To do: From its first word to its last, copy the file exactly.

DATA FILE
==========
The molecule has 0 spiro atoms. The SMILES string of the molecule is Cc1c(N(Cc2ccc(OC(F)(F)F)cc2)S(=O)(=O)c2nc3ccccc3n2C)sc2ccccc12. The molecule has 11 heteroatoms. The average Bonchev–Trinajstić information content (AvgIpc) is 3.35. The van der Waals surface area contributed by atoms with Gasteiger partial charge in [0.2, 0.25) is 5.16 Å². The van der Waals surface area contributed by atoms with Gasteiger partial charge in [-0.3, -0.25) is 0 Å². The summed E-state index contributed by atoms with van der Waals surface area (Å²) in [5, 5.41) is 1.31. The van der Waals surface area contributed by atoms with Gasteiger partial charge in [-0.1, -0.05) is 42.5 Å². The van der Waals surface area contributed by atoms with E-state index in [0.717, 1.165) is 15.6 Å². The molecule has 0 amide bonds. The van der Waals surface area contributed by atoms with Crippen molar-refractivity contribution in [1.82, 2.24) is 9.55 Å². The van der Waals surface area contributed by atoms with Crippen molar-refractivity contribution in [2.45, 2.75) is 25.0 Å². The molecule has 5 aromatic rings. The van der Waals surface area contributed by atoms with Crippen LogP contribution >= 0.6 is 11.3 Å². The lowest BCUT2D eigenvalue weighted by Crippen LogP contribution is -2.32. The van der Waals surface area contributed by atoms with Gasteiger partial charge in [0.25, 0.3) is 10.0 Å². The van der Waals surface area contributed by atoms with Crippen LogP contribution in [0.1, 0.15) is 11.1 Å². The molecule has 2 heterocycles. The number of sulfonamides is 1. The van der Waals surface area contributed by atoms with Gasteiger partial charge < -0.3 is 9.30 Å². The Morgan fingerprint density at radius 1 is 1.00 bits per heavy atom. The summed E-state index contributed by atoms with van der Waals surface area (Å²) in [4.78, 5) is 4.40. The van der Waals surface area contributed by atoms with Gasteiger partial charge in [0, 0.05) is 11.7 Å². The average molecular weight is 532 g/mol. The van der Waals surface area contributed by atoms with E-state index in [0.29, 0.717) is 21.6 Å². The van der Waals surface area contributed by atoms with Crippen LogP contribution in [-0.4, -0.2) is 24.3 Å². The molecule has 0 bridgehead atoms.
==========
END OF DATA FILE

The molecule has 0 spiro atoms. The SMILES string of the molecule is Cc1c(N(Cc2ccc(OC(F)(F)F)cc2)S(=O)(=O)c2nc3ccccc3n2C)sc2ccccc12. The molecule has 11 heteroatoms. The average Bonchev–Trinajstić information content (AvgIpc) is 3.35. The van der Waals surface area contributed by atoms with Gasteiger partial charge in [0.2, 0.25) is 5.16 Å². The van der Waals surface area contributed by atoms with Gasteiger partial charge in [-0.3, -0.25) is 0 Å². The summed E-state index contributed by atoms with van der Waals surface area (Å²) in [5, 5.41) is 1.31. The van der Waals surface area contributed by atoms with Gasteiger partial charge in [-0.1, -0.05) is 42.5 Å². The van der Waals surface area contributed by atoms with E-state index in [0.717, 1.165) is 15.6 Å². The molecule has 0 amide bonds. The van der Waals surface area contributed by atoms with Crippen molar-refractivity contribution in [1.82, 2.24) is 9.55 Å². The van der Waals surface area contributed by atoms with Crippen molar-refractivity contribution in [2.45, 2.75) is 25.0 Å². The molecule has 5 aromatic rings. The van der Waals surface area contributed by atoms with Crippen LogP contribution >= 0.6 is 11.3 Å². The lowest BCUT2D eigenvalue weighted by Crippen LogP contribution is -2.32. The van der Waals surface area contributed by atoms with Gasteiger partial charge in [0.25, 0.3) is 10.0 Å². The van der Waals surface area contributed by atoms with Crippen LogP contribution in [0.1, 0.15) is 11.1 Å². The molecule has 2 heterocycles. The number of sulfonamides is 1. The van der Waals surface area contributed by atoms with Gasteiger partial charge < -0.3 is 9.30 Å². The Morgan fingerprint density at radius 1 is 1.00 bits per heavy atom. The summed E-state index contributed by atoms with van der Waals surface area (Å²) in [4.78, 5) is 4.40. The van der Waals surface area contributed by atoms with Gasteiger partial charge in [0, 0.05) is 11.7 Å². The average molecular weight is 532 g/mol. The van der Waals surface area contributed by atoms with E-state index in [0.29, 0.717) is 21.6 Å². The van der Waals surface area contributed by atoms with Crippen LogP contribution in [-0.4, -0.2) is 24.3 Å². The molecule has 0 bridgehead atoms.